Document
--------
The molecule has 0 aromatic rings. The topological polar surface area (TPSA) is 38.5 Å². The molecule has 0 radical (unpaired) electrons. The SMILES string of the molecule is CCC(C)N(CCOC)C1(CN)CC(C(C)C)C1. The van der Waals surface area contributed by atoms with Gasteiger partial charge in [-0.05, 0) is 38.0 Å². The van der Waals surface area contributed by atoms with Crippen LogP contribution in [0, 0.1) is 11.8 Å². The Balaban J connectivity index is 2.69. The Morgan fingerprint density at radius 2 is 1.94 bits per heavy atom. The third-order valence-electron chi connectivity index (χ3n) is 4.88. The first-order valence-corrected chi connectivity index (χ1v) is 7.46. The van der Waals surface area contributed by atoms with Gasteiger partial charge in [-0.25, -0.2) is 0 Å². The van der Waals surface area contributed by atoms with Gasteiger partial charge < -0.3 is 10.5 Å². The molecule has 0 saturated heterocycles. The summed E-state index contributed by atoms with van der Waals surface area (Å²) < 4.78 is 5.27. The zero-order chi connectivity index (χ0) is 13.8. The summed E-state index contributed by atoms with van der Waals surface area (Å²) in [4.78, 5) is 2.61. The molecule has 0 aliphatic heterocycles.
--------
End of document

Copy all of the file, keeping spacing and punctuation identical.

The molecule has 0 aromatic rings. The topological polar surface area (TPSA) is 38.5 Å². The molecule has 0 radical (unpaired) electrons. The SMILES string of the molecule is CCC(C)N(CCOC)C1(CN)CC(C(C)C)C1. The van der Waals surface area contributed by atoms with Gasteiger partial charge in [-0.05, 0) is 38.0 Å². The van der Waals surface area contributed by atoms with Crippen LogP contribution in [0, 0.1) is 11.8 Å². The Balaban J connectivity index is 2.69. The Morgan fingerprint density at radius 2 is 1.94 bits per heavy atom. The third-order valence-electron chi connectivity index (χ3n) is 4.88. The first-order valence-corrected chi connectivity index (χ1v) is 7.46. The van der Waals surface area contributed by atoms with Gasteiger partial charge in [-0.25, -0.2) is 0 Å². The van der Waals surface area contributed by atoms with Gasteiger partial charge < -0.3 is 10.5 Å². The molecule has 0 saturated heterocycles. The summed E-state index contributed by atoms with van der Waals surface area (Å²) < 4.78 is 5.27. The zero-order chi connectivity index (χ0) is 13.8. The summed E-state index contributed by atoms with van der Waals surface area (Å²) in [4.78, 5) is 2.61. The molecule has 0 aliphatic heterocycles.